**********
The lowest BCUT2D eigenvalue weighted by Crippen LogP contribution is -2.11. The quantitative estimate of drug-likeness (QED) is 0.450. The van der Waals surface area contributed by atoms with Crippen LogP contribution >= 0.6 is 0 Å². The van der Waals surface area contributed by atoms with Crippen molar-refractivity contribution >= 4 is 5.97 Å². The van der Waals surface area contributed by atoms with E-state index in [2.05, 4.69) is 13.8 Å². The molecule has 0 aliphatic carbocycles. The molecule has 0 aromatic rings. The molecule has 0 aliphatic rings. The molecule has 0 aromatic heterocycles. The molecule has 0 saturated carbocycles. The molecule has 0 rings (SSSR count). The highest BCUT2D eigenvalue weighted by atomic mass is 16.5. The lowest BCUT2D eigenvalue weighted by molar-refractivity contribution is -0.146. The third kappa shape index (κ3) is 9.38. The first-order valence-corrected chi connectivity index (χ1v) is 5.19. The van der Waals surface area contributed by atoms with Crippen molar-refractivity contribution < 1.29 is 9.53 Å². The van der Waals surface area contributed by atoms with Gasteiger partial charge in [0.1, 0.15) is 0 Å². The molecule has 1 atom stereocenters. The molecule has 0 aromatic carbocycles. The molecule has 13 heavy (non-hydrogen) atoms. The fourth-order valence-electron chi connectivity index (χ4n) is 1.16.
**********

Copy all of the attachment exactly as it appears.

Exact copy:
The lowest BCUT2D eigenvalue weighted by Crippen LogP contribution is -2.11. The quantitative estimate of drug-likeness (QED) is 0.450. The van der Waals surface area contributed by atoms with Crippen LogP contribution >= 0.6 is 0 Å². The van der Waals surface area contributed by atoms with Crippen molar-refractivity contribution >= 4 is 5.97 Å². The van der Waals surface area contributed by atoms with E-state index in [2.05, 4.69) is 13.8 Å². The molecule has 0 aliphatic carbocycles. The molecule has 0 aromatic rings. The molecule has 0 aliphatic rings. The molecule has 0 aromatic heterocycles. The molecule has 0 saturated carbocycles. The molecule has 0 rings (SSSR count). The highest BCUT2D eigenvalue weighted by atomic mass is 16.5. The lowest BCUT2D eigenvalue weighted by molar-refractivity contribution is -0.146. The third kappa shape index (κ3) is 9.38. The first-order valence-corrected chi connectivity index (χ1v) is 5.19. The van der Waals surface area contributed by atoms with Crippen molar-refractivity contribution < 1.29 is 9.53 Å². The van der Waals surface area contributed by atoms with Gasteiger partial charge in [0.1, 0.15) is 0 Å². The molecule has 1 atom stereocenters. The molecule has 0 aromatic carbocycles. The molecule has 13 heavy (non-hydrogen) atoms. The fourth-order valence-electron chi connectivity index (χ4n) is 1.16.